Yes, really. If you cant understand why people would find faster speeds preferable when planning a holiday then there really isn't much else to say. All else being equal what do you think they are going to pick.
        Hubert Cumberdale
        • Have you ever travelled?

          Seriously you think people choose travel destinations on the speed of their Internet.

          This is beyond comical, well into delusional.
          Richard Flude
          • "This is beyond comical, well into delusional."

            What I find comical is your inability to comprehend what I have said. It's a pretty simple and straight forward concept to understand too.
            Hubert Cumberdale
          • Fancy...

            Being a CIO who is anti the I?
            RS-ef540
      • BB Availability does matter

        When on holidays many will opt for motels offering a decent BB service, rejecting those that don't, myself included.
        grump3
  • HC

    I must discuss two issues with you here...

    "A $30+ billion taxpayer funded disaster"

    Because FttN would be a government initiative and such initiatives are always lazy, mismanaged and wasteful (as claimed many times by the anti-NBN FUDsters) using their logic, MT's plan must therefore surely blow out to $60B or $80B, don't you think?

    "Yes, I can see why the most feverish of coaltion supporters would go out of their way to defend this plan"

    You would think so, but personally I haven't seen too many actually doing so (as even them and their coalition emblazoned cleaning cloth are unable to polish such a turd). So they are simply continuing the old trusty... the NBN will be a white elephant, slow roll out...

    *rolls eyes*
    RS-ef540
    • "I must discuss two issues with you here..."

      Sure.



      "don't you think?"

      Possibly. Actually tbh it wouldn't surprise me since infrastructure is not really the coalitions thing after all, so cost blowouts are likely due to their lack of experience rolling out telecommunications networks.



      "You would think so, but personally I haven't seen too many actually doing so"

      Well yes that is true I'm guessing most are hiding from embarrassment so far but if the coalition win I think it will become more apparent either way...





      "NBN will be a white elephant"

      Of course if the coalition win they will redefine what the NBN is so it will be a self fulfilling prophecy here :-)
      Hubert Cumberdale
  • The argument is getting idiotic

    The coalition plan isn't to limit every connection to 25Mb and not roll out any fibre. If a tourist facility wants 100Mb (or 1Gb, whatever) fibre, it can have it. And hopefully it will cover the (relatively small) cost by charging the users.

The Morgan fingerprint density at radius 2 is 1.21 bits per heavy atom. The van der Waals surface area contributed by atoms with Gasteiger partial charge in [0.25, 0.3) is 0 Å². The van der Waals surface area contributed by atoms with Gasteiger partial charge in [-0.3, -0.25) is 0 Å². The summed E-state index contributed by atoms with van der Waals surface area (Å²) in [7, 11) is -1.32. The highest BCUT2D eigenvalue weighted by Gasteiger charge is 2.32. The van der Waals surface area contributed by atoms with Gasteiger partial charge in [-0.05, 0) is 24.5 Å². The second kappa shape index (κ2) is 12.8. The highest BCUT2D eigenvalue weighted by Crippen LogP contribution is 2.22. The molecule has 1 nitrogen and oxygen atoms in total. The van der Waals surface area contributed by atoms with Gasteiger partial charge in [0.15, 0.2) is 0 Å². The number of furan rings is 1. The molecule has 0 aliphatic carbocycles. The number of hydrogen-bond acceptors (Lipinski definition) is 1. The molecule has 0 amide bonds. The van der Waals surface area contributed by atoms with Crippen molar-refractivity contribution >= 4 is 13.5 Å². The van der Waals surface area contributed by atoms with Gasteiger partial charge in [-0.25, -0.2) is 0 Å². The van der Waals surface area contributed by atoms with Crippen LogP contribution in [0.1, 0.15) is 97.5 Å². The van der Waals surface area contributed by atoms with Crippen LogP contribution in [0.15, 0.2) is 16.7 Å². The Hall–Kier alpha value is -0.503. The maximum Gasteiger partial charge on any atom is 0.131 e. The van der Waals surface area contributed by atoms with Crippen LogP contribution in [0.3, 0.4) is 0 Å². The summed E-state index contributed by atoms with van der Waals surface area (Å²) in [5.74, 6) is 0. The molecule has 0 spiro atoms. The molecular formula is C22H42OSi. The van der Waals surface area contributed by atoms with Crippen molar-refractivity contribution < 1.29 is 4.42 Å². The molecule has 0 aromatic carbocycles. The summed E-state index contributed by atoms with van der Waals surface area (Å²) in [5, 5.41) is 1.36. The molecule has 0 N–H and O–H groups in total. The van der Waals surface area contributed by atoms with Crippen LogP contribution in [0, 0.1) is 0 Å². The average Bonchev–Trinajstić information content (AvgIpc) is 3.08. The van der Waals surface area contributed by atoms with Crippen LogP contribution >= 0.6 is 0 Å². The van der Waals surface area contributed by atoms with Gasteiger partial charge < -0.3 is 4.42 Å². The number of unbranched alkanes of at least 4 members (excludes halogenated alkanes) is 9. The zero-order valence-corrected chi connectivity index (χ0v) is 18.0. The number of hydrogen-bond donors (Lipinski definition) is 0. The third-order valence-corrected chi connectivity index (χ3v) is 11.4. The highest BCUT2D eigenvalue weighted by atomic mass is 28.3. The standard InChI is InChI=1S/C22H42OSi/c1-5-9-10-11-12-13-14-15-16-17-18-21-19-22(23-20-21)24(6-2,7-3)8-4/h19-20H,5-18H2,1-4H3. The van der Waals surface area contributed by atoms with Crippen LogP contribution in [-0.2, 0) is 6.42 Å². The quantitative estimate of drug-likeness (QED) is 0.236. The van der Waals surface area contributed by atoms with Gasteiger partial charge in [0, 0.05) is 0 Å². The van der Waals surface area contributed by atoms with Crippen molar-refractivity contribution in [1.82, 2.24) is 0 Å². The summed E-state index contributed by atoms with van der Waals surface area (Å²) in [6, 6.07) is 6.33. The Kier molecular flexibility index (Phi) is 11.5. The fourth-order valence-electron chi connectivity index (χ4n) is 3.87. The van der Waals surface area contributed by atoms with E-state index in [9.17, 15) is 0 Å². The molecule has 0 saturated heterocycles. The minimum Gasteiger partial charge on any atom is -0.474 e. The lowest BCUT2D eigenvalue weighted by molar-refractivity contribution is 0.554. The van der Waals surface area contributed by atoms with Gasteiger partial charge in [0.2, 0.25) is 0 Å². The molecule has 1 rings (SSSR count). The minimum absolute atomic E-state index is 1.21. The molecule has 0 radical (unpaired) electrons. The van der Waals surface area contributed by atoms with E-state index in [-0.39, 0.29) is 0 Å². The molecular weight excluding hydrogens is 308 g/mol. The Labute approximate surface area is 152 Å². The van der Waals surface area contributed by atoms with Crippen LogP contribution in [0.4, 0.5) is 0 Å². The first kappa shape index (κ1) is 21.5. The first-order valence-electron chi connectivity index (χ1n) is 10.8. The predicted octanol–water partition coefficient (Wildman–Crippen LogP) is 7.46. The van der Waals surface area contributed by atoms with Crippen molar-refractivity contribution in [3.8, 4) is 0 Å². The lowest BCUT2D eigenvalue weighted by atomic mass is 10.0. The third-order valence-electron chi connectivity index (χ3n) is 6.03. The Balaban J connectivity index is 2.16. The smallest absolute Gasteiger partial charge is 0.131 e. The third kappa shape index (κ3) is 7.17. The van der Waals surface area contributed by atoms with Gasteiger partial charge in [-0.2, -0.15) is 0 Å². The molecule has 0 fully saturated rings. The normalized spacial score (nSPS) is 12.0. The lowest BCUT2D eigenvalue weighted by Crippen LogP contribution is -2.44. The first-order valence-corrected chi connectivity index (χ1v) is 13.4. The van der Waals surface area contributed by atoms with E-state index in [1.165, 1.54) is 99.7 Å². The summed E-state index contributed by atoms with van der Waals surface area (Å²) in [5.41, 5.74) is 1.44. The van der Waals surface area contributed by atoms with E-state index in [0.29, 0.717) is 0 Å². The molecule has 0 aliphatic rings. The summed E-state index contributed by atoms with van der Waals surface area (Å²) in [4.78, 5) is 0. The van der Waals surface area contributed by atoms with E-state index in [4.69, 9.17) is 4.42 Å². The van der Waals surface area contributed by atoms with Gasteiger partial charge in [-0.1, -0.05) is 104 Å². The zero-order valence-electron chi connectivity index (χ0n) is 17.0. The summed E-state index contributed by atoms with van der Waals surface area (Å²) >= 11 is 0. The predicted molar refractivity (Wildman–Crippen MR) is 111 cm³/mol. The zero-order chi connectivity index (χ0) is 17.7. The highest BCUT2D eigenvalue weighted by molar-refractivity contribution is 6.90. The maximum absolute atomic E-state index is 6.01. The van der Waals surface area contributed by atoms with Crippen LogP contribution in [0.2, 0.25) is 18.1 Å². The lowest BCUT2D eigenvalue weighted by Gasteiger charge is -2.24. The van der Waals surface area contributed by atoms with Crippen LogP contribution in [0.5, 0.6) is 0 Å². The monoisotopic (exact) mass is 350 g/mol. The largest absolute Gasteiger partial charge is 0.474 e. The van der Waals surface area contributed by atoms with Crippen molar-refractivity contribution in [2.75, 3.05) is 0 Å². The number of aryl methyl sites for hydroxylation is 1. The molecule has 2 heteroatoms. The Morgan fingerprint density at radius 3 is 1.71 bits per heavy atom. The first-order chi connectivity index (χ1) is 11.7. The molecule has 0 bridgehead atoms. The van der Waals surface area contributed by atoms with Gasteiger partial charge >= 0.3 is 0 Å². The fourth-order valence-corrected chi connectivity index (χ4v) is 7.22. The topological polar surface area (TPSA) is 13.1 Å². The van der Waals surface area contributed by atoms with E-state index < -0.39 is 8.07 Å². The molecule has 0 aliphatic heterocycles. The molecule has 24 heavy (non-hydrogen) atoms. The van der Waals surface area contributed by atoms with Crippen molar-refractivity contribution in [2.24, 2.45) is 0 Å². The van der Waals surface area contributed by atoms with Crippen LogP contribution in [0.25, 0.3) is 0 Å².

Heaven forbid that users should should pay for what they use. And what business person on holiday actually needs 1Gb to check on their business back home? What are they actually doing to use that much bandwidth?
    Fred Fredrickson
    • .

      ► "If a tourist facility wants 100Mb (or 1Gb, whatever) fibre, it can have it."

      Not on VDSL. For 1gbps, FTTP is required. There is absolutely no way the copper network will support that speed. Not even close.
      100mbps might be barely possible at the absolute best, on a new copper line and if you live right next door to the exchange. Which is to say, virtually nobody will get that on VDSL, even if the technology improves a lot.

      ► "Heaven forbid that users should should pay for what they use."

      People paying for what they use is exactly what will happen with a FTTP network. The government *lends* money to NBN co, and then people connect to the network and pay their monthly bills. People who want higher speeds and bigger quotas pay more for it.
      NBN Co makes money that way, and then pays the government back what it borrowed plus interest.

      And figures are showing that there are more people signing up for 100/40 and 50/20 services than they expected. So there's no question on whether they'll make enough money to pay it off.
      Apokalipse
  • Wireless is all that's needed.

    So Turnbull recently endorsed on air.
    Keeping in mind our politician's records on none-core & written in blood heat of the moment policies what are we likely to get from either party?
    In that vein lets take a simple analogy:

    1/. A national mobile phone network for approx $43B that's already underway.
    or...
    2/. A National roll out of walkie-talkies for approx $30B claimed to be faster & cheaper (if & when Telstra & Murdoch tweak it to their taste).
    grump3